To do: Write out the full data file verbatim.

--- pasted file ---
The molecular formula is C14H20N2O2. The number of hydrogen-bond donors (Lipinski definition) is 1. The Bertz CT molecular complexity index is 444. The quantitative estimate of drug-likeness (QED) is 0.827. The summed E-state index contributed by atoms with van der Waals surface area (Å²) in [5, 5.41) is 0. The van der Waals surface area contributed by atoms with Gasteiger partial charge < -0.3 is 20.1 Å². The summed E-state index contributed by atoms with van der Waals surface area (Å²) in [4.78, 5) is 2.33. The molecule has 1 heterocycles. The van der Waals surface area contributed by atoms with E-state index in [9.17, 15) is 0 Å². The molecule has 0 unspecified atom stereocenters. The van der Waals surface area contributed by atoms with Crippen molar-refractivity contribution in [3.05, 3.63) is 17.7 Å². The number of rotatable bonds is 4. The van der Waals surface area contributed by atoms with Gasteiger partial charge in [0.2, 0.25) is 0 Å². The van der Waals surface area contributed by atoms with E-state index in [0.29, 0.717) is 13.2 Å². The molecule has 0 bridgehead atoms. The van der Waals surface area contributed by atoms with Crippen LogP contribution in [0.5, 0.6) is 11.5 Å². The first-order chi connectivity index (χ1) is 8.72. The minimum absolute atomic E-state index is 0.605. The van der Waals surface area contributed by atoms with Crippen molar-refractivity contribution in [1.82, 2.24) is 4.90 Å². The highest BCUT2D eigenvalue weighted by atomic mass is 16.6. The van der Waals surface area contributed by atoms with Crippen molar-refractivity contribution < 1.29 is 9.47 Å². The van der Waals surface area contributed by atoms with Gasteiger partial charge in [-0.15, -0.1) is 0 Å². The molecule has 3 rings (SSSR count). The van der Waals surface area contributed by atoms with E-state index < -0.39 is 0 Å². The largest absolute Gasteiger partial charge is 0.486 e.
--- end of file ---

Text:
The molecular formula is C14H20N2O2. The number of hydrogen-bond donors (Lipinski definition) is 1. The Bertz CT molecular complexity index is 444. The quantitative estimate of drug-likeness (QED) is 0.827. The summed E-state index contributed by atoms with van der Waals surface area (Å²) in [5, 5.41) is 0. The van der Waals surface area contributed by atoms with Gasteiger partial charge < -0.3 is 20.1 Å². The summed E-state index contributed by atoms with van der Waals surface area (Å²) in [4.78, 5) is 2.33. The molecule has 1 heterocycles. The van der Waals surface area contributed by atoms with E-state index in [9.17, 15) is 0 Å². The molecule has 0 unspecified atom stereocenters. The van der Waals surface area contributed by atoms with Crippen molar-refractivity contribution in [3.05, 3.63) is 17.7 Å². The number of rotatable bonds is 4. The van der Waals surface area contributed by atoms with Gasteiger partial charge in [0.2, 0.25) is 0 Å². The van der Waals surface area contributed by atoms with E-state index in [0.29, 0.717) is 13.2 Å². The molecule has 0 bridgehead atoms. The van der Waals surface area contributed by atoms with Crippen LogP contribution in [0.5, 0.6) is 11.5 Å². The first-order chi connectivity index (χ1) is 8.72. The minimum absolute atomic E-state index is 0.605. The van der Waals surface area contributed by atoms with Crippen molar-refractivity contribution in [1.82, 2.24) is 4.90 Å². The highest BCUT2D eigenvalue weighted by atomic mass is 16.6. The van der Waals surface area contributed by atoms with Crippen molar-refractivity contribution < 1.29 is 9.47 Å². The van der Waals surface area contributed by atoms with Gasteiger partial charge in [-0.15, -0.1) is 0 Å². The molecule has 3 rings (SSSR count). The van der Waals surface area contributed by atoms with E-state index < -0.39 is 0 Å². The largest absolute Gasteiger partial charge is 0.486 e.